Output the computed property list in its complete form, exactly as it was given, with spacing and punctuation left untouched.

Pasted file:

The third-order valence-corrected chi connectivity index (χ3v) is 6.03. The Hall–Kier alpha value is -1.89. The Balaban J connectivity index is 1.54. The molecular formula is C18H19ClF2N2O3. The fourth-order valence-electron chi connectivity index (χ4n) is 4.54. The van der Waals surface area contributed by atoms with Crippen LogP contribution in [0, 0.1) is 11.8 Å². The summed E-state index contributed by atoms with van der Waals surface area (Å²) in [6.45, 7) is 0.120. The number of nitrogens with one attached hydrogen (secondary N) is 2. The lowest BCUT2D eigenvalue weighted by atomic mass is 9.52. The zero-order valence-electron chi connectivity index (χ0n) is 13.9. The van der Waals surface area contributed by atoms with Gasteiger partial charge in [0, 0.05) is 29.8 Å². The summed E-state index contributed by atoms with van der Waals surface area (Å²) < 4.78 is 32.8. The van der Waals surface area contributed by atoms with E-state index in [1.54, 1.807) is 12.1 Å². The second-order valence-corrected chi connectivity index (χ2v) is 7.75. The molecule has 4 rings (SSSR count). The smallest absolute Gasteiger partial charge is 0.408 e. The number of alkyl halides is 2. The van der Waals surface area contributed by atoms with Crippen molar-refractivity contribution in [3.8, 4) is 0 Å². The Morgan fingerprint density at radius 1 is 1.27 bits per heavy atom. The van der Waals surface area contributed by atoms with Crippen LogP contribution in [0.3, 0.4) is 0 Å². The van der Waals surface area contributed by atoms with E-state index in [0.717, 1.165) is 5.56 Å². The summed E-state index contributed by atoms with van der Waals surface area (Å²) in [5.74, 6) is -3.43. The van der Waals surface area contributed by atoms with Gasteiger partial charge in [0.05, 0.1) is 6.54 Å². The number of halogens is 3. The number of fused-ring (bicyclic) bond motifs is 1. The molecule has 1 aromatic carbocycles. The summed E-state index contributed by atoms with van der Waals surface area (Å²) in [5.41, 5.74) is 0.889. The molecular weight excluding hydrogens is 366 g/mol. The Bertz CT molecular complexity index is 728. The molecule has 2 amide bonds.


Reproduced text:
The third-order valence-corrected chi connectivity index (χ3v) is 6.03. The Hall–Kier alpha value is -1.89. The Balaban J connectivity index is 1.54. The molecular formula is C18H19ClF2N2O3. The fourth-order valence-electron chi connectivity index (χ4n) is 4.54. The van der Waals surface area contributed by atoms with Crippen LogP contribution in [0, 0.1) is 11.8 Å². The summed E-state index contributed by atoms with van der Waals surface area (Å²) in [6.45, 7) is 0.120. The number of nitrogens with one attached hydrogen (secondary N) is 2. The lowest BCUT2D eigenvalue weighted by atomic mass is 9.52. The zero-order valence-electron chi connectivity index (χ0n) is 13.9. The van der Waals surface area contributed by atoms with Gasteiger partial charge in [0, 0.05) is 29.8 Å². The summed E-state index contributed by atoms with van der Waals surface area (Å²) < 4.78 is 32.8. The van der Waals surface area contributed by atoms with E-state index in [1.54, 1.807) is 12.1 Å². The second-order valence-corrected chi connectivity index (χ2v) is 7.75. The molecule has 4 rings (SSSR count). The smallest absolute Gasteiger partial charge is 0.408 e. The number of alkyl halides is 2. The van der Waals surface area contributed by atoms with Crippen molar-refractivity contribution in [3.8, 4) is 0 Å². The Morgan fingerprint density at radius 1 is 1.27 bits per heavy atom. The van der Waals surface area contributed by atoms with Crippen LogP contribution in [0.3, 0.4) is 0 Å². The van der Waals surface area contributed by atoms with E-state index in [0.717, 1.165) is 5.56 Å². The summed E-state index contributed by atoms with van der Waals surface area (Å²) in [5.74, 6) is -3.43. The van der Waals surface area contributed by atoms with Gasteiger partial charge in [0.05, 0.1) is 6.54 Å². The number of halogens is 3. The number of fused-ring (bicyclic) bond motifs is 1. The molecule has 1 aromatic carbocycles. The summed E-state index contributed by atoms with van der Waals surface area (Å²) in [5.41, 5.74) is 0.889. The molecular weight excluding hydrogens is 366 g/mol. The Bertz CT molecular complexity index is 728. The molecule has 2 amide bonds.